Named for Bob Pascal, a 1956 graduate of Duke and a former All-America running back for the Blue Devils who provided a lead gift of $6 million for the project, the 80,000-square foot building is located within the Brooks Practice Facility. The structure features a 120-yard football playing surface.
"When I met Bob Pascal, what I saw was that he's tough," Duke head coach David Cutcliffe told a crowd of over 250 people that included the entire football team. "He's tough like most good football players are tough. He is very competitive in what he does - very competitive. He's very smart, which doesn't surprise me, being a Duke graduate. And then I saw how big his heart was, and certainly he's unbelievably generous.
"And then I quickly figured out - he's All-ACC, All-American and a conference champion - he is everything I want our program to be and our players to be," continued Cutcliffe.
The building, designed and constructed by The Beck Group with primary use scheduled for Duke's football and campus recreation programs, has a 65-foot ceiling at its peak and also includes a filming tower, retractable goalpost and locker room facility for game officials.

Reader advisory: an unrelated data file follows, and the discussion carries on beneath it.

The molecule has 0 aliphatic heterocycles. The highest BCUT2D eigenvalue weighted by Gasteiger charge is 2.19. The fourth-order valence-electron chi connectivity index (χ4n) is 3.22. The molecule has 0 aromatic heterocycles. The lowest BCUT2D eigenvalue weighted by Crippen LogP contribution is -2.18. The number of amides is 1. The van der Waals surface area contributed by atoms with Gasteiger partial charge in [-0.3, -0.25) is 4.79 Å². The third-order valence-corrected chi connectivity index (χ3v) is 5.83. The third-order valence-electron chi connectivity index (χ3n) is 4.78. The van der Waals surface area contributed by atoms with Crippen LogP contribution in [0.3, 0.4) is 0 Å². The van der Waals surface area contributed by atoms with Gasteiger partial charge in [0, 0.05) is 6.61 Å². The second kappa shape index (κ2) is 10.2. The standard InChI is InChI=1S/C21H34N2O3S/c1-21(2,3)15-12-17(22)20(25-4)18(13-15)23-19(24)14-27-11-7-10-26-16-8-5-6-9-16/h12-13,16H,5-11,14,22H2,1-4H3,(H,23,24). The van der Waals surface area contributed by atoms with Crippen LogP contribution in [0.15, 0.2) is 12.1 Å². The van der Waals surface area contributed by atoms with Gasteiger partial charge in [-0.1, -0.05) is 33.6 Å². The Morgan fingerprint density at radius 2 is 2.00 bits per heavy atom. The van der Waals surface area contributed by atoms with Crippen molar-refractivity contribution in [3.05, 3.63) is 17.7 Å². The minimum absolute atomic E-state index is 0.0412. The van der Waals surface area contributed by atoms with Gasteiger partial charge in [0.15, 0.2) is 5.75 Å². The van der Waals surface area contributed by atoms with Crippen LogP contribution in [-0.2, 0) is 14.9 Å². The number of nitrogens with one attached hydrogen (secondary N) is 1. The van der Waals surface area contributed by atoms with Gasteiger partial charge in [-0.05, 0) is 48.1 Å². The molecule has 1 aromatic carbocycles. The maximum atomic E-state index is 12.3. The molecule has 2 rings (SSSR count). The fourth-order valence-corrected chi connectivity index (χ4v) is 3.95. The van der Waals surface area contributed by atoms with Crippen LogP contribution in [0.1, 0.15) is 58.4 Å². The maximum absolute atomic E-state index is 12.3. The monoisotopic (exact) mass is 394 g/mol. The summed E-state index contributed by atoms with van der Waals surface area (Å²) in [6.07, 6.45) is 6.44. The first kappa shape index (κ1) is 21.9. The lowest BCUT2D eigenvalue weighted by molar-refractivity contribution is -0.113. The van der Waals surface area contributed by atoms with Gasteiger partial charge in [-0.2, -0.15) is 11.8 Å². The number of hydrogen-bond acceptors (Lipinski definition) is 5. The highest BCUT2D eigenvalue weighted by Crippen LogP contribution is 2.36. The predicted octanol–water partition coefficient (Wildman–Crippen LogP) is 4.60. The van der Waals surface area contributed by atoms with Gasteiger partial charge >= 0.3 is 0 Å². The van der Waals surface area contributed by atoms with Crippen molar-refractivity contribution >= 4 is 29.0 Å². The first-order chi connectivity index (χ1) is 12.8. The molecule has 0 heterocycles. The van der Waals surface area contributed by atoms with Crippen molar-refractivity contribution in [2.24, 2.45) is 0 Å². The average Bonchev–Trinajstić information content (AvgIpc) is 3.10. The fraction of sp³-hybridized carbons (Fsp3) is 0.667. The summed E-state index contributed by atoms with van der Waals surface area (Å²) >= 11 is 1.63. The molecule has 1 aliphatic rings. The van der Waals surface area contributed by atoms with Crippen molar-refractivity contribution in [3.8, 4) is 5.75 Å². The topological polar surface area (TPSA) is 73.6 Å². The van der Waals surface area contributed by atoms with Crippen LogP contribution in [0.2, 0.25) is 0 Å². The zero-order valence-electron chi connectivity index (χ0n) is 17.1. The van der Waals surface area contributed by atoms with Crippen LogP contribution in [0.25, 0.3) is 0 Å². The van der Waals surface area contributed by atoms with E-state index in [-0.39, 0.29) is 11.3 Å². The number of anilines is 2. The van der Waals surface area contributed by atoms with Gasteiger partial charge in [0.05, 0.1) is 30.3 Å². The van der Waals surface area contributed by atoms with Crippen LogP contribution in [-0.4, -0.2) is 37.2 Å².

In addition to having a dynamic impact on Duke's football program, the indoor facility will significantly augment the school's Health, Physical Education and Recreation Department where over 5,000 students participate in club and intramural sports annually.
A native of Bloomfield, N.J., and current resident of Easton, Md., Pascal is the owner of the Pascal Group. He has four daughters, Catherine Anne, Margaret, Clara and Robin. Catherine Anne is a 1979 Duke graduate. A standout on the gridiron at Duke from 1953-55, Pascal was a two-time first team All-ACC pick (1954-55) and first team All-America selection (1955).
He helped the Blue Devils to a three-year record of 20-8-3 including three ACC championships and a 34-7 win over Nebraska in the Orange Bowl on January 1, 1955. Pascal, who served as a Maryland State Senator (1970-74) and Anne Arundel County Executive (1974-82), rushed for 1,523 career yards with 19 touchdowns and was a third round pick of the Baltimore Colts in the 1956 NFL Draft.